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The Sweetness at the Bottom of the Pie
Synopses & Reviews
Winner of the 2007 Crime Writers Association Debut Dagger
A delightfully dark English mystery, featuring precocious young sleuth Flavia de Luce and her eccentric family.
The summer of 1950 hasnt offered up anything out of the ordinary for eleven-year-old Flavia de Luce: bicycle explorations around the village, keeping tabs on her neighbours, relentless battles with her older sisters, Ophelia and Daphne, and brewing up poisonous concoctions while plotting revenge in their homes abandoned Victorian chemistry lab, which Flavia has claimed for her own.
But then a series of mysterious events gets Flavias attention: A dead bird is found on the doormat, a postage stamp bizarrely pinned to its beak. A mysterious late-night visitor argues with her aloof father, Colonel de Luce, behind closed doors. And in the early morning Flavia finds a red-headed stranger lying in the cucumber patch and watches him take his dying breath. For Flavia, the summer begins in earnest when murder comes to Buckshaw: “I wish I could say I was afraid, but I wasnt. Quite the contrary. This was by far the most interesting thing that had ever happened to me in my entire life.”
Did the stranger die of poisoning? There was a piece missing from Mrs. Mullets custard pie, and none of the de Luces would have dared to eat the awful thing. Or could he have been killed by the familys loyal handyman, Dogger… or by the Colonel himself! At that moment, Flavia commits herself to solving the crime — even if it means keeping information from the village police, in order to protect her family. But then her father confesses to the crime, for the same reason, and its up to Flavia to free him of suspicion. Only she has the ingenuity to follow the clues that reveal the victims identity, and a conspiracy that reaches back into the de Luces murky past.
A thoroughly entertaining romp of a novel, The Sweetness at the Bottom of the Pie is inventive and quick-witted, with tongue-in-cheek humour that transcends the macabre seriousness of its subject.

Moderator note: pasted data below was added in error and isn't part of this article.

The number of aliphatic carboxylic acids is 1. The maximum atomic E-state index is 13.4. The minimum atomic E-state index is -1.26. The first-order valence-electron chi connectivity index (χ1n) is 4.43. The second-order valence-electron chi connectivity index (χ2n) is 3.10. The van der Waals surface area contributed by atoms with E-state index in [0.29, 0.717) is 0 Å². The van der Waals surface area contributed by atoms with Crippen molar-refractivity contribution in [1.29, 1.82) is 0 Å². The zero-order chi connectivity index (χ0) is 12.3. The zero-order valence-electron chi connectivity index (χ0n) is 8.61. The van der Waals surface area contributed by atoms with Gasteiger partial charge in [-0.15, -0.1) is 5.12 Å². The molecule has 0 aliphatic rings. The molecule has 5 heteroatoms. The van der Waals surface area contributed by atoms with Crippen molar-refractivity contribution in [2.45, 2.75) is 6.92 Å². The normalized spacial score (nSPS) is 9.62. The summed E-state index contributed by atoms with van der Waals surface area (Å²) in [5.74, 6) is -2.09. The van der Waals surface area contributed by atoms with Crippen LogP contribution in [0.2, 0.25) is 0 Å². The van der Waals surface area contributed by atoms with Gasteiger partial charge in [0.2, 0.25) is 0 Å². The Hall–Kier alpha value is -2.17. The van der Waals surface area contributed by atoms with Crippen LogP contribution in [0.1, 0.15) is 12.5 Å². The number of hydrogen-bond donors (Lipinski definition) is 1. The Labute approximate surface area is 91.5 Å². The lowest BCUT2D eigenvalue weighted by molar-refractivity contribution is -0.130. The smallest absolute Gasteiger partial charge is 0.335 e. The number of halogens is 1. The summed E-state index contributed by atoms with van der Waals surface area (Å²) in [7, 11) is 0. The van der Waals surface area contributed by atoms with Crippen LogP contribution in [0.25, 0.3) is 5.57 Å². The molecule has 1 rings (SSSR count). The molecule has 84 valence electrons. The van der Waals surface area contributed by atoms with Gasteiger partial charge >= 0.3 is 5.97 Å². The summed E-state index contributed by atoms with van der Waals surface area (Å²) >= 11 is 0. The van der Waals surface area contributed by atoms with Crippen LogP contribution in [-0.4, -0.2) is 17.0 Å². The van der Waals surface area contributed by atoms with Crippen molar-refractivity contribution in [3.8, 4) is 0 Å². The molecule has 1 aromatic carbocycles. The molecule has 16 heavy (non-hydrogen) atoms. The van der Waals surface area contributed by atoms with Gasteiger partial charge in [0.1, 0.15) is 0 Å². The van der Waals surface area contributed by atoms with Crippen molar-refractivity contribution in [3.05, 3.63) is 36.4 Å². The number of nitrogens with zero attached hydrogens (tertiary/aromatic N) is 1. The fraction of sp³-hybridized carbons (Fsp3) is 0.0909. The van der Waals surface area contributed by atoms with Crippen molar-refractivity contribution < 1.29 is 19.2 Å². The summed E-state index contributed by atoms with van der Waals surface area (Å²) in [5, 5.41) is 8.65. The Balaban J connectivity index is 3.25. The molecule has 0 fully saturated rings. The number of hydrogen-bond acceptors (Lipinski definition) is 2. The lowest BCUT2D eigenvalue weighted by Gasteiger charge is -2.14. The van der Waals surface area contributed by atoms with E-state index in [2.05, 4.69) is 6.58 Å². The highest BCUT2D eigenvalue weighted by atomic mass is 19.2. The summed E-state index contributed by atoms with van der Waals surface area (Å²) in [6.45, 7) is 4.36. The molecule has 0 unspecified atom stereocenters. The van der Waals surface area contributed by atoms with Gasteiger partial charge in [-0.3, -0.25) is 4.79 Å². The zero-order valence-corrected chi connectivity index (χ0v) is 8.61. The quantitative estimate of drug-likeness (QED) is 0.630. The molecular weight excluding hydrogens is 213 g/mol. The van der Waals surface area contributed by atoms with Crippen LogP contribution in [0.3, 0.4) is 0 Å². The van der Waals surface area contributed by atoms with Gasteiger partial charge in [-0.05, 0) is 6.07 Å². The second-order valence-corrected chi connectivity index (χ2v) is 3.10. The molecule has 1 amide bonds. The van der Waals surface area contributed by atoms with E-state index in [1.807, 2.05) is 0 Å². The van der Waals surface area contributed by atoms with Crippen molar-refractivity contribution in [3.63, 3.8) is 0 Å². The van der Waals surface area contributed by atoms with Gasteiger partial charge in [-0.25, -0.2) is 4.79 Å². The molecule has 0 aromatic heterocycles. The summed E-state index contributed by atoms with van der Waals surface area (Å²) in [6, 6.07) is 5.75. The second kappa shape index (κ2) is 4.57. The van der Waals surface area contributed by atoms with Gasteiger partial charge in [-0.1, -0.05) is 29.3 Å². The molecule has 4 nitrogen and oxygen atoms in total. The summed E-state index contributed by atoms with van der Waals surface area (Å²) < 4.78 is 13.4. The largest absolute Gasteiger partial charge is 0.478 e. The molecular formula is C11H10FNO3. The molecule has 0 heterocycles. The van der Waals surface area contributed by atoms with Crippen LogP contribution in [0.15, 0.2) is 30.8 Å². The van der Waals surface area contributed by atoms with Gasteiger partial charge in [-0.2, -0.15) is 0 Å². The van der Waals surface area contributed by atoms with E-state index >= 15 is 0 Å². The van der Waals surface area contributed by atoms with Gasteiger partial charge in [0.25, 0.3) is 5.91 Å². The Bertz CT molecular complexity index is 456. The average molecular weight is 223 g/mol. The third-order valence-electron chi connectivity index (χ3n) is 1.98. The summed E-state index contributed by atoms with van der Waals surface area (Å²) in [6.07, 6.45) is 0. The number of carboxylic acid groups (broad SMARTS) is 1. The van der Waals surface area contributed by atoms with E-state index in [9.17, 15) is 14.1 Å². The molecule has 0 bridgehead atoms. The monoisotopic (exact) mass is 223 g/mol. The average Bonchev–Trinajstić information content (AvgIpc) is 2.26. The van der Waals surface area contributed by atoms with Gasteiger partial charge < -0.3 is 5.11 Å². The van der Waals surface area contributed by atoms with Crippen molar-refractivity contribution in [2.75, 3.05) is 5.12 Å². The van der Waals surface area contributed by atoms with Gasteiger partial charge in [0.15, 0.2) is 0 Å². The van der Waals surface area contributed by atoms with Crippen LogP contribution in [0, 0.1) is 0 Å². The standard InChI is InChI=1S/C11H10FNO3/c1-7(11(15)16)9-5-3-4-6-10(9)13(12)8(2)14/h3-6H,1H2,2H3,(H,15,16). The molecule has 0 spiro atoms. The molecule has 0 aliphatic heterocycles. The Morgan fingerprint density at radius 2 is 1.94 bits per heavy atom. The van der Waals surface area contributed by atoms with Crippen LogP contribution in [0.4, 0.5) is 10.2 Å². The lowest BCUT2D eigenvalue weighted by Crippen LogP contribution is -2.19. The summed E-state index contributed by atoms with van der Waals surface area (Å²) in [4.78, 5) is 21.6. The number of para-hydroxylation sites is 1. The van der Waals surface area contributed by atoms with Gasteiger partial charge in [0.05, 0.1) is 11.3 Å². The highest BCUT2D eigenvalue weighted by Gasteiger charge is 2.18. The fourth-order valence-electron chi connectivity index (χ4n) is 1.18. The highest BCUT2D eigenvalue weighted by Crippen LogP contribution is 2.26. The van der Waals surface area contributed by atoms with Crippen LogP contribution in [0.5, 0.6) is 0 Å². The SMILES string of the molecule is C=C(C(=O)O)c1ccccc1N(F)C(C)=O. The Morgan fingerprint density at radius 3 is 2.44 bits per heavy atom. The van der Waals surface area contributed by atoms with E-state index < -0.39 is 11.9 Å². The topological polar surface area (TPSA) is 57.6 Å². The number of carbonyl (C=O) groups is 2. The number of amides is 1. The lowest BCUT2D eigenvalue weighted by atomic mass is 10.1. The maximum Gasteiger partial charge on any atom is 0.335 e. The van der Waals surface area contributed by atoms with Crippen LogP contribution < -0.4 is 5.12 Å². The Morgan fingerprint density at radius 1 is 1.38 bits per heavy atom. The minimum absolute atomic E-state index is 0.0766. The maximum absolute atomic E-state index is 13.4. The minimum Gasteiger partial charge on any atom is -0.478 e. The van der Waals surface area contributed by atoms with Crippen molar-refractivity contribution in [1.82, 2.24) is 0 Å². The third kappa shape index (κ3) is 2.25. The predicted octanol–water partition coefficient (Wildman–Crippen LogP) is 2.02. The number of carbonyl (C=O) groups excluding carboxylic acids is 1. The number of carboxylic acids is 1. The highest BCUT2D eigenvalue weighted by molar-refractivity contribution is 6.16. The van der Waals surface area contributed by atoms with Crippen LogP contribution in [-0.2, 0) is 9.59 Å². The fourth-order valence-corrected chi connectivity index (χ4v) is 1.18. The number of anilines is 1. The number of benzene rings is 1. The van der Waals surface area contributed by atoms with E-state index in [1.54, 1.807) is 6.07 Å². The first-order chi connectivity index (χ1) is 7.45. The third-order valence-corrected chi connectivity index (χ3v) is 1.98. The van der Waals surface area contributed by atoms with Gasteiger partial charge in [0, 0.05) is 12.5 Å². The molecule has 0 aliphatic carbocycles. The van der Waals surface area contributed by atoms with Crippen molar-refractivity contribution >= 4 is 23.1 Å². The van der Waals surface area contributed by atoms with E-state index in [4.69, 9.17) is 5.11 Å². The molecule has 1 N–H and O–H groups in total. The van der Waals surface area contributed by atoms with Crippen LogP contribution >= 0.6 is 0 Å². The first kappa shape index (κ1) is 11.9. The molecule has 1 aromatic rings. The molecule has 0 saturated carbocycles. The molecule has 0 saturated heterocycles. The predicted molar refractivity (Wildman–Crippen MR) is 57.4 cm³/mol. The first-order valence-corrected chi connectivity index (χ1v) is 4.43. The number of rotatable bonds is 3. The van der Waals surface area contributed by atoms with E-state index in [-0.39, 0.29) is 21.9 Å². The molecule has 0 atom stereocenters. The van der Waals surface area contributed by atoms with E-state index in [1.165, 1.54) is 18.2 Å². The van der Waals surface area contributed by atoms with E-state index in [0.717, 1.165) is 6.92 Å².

From the Hardcover edition.
About the Author
Alan Bradley was born in Toronto and grew up in Cobourg, Ontario. After receiving an education in electronic engineering, Alan worked at numerous radio and television stations in Ontario, and at Ryerson Polytechnical Institute (now Ryerson University) in Toronto, before becoming Director of Television Engineering in the media centre at the University of Saskatchewan, where he remained for twenty-five years before taking early retirement to write in 1994.
Soon thereafter, Bradley became the first President of the Saskatoon Writers, and a founding member of the Saskatchewan Writers Guild. His childrens stories were published in The Canadian Childrens Annual and his short story “Meet Miss Mullen” was the first recipient of the Saskatchewan Writers Guild Award for Childrens Literature.
For a number of years, Bradley taught scriptwriting and television production courses at the University of Saskatchewan. His fiction has been published in literary journals and he has given many public readings in schools and galleries. His short stories have been broadcast by CBC Radio, and his lifestyle and humour pieces have appeared in The Globe and Mail and The National Post.
Alan Bradley was also a founding member of The Casebook of Saskatoon, a society devoted to the study of Sherlock Holmes and Sherlockian writings. There, he met the late Dr. William A.S. Sarjeant, with whom he collaborated on the classic book Ms. Holmes of Baker Street (1989). This work put forth the startling theory that the Great Detective was a woman, and was greeted upon publication with what has been described as “a firestorm of controversy.”
Bradleys next book, The Shoebox Bible (2006), has been compared with Tuesdays With Morrie and Mr. God, This is Anna. In this beautiful memoir, Bradley tells the story of his early life in southern Ontario, and paints a vivid portrait of his mother, a strong and inspirational woman who struggled to raise three children on her own during tough times.
In July of 2007, Bradley won the Debut Dagger Award from the British Crime Writers Association for The Sweetness at the Bottom of the Pie (2009), the first novel in the series featuring eleven-year-old Flavia de Luce. The award brought international attention to Bradleys fiction, and Sweetness and the two additional novels currently planned for the Buckshaw Chronicles will be published in more than ten countries.
Alan Bradley lives in Kelowna, B.C., with his wife Shirley and two calculating cats.
From the Hardcover edition.
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